Wednesday, April 18, 2012

Post #2: What Really Matters

Warning: this post got very long, and is only tangentially related to hockey. It's mostly about all the stuff that keeps me up at night.

I love 24/7. And the ending to the Flyers/Rangers series was about as strong a conclusion to a documentary that I can possibly imagine. In fact, seeing Jagr smile almost always makes me tear up, and I'm not even a Flyers fan.

Never get caught telling a hockey player it's just a game. Never get caught trying to explain to him all the things in the world that matter so much more. His mind might well acknowledge the truth to your point, but his soul would be powerless to accept it, considering the immensity of what he gives to the sport, and the immeasurability of all it offers in return.

I really, genuinely love this statement. It acknowledges that yes, all of this fuss and fighting and bleeding and crying is over a sport where men strap blades to their feet and push each other around while chasing a tiny oddly shaped object. And yet, it means so much to so many. And I really respect that.

But tonight, I am going to get caught telling the Kings- and the Canucks, and every team in the league, and all of their fans, that it is just a game.

And I think we all need to remember that, myself included.

I didn't actually cry last year at Staples during the playoffs- not even during the home games, which were genuinely upsetting. But I cried tonight.

During every home game, the Kings feature a Hero of the Game. He or she serves (or formerly served) in some branch of the United States military. They come out onto center ice, sometimes with their family, and stand near the person who sings the National Anthem. The crowd gets on their feet and claps, usually vigorously, in recognition of the person's service. I always find it tremendously moving.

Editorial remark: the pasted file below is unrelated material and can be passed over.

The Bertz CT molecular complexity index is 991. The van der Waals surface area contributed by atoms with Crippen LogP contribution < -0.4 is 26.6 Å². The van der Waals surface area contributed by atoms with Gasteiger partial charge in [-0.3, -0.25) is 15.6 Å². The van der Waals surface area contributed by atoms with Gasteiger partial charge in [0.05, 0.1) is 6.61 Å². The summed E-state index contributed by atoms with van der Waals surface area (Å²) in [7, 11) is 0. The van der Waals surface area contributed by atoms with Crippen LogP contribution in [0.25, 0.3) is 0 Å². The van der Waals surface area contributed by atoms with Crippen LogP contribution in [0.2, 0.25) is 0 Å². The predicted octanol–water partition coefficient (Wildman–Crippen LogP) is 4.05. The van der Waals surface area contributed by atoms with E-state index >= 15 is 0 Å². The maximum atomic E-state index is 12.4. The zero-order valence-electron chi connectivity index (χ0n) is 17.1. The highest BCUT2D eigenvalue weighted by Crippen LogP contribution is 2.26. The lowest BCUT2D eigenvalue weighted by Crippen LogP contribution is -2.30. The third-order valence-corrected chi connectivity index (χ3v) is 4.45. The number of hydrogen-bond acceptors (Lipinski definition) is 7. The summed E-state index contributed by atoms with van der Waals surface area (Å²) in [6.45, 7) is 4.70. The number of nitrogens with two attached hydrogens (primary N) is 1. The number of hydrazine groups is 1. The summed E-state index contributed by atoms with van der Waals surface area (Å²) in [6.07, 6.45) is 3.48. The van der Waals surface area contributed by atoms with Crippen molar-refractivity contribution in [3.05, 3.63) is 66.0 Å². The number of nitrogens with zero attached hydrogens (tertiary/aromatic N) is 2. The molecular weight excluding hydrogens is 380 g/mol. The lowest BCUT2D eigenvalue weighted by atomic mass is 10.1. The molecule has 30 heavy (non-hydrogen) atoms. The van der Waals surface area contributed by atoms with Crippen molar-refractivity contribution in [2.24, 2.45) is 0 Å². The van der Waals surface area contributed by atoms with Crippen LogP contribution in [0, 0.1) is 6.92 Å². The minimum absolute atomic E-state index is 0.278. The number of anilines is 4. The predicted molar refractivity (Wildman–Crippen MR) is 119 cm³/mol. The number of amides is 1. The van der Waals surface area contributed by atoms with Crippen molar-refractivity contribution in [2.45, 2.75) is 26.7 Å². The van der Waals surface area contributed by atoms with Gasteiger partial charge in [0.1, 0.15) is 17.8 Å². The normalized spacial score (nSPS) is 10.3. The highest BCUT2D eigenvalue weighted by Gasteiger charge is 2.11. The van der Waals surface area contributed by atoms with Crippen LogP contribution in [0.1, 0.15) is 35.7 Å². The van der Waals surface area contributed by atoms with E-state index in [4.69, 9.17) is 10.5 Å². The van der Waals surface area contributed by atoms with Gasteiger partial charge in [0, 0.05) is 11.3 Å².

Tonight's Hero of the Game was initially a little confusing. There were three people at center ice- two men and a woman. But it seemed like the Hero was not there. The announcer briefly read through his service record, but through the noise it was very difficult to hear the whole thing, and I could tell the audience- myself included- was a little confused. I could make out that the person was injured, but I couldn't tell what exactly happened. People stood and clapped, but something seemed very wrong. And it bothered me for the entire first half of the game.

Later in the game, per usual, the Kings announcer returned to the Hero of the Game. Usually at this point, he or she is sitting in the 100s, with family, enjoying the game and cheering for the Kings. Usually, everyone stands up again, and the people around the Hero high five him or her, and it is a feel-good moment that unites everyone at Staples, even fans of the visiting team.

But through the din tonight, the announcer's voice was much clearer that usual. He explained that the Hero of the Game had been critically wounded by a bomb, and that he succumbed to his injuries at the beginning of April. He explained that the three people there were his father, brother, and wife. And he asked everyone at Staples to thank them for the sacrifice made by their loved one.

As the announcer spoke, the wife began to cry. The father and brother blinked back tears. The people around them- clearly strangers- held out their hands, offered hugs, and mouthed the words "thank you" and "I'm sorry." And 18,000 people stood to applaud, many of them- from what I could see from those around me- with wet eyes themselves.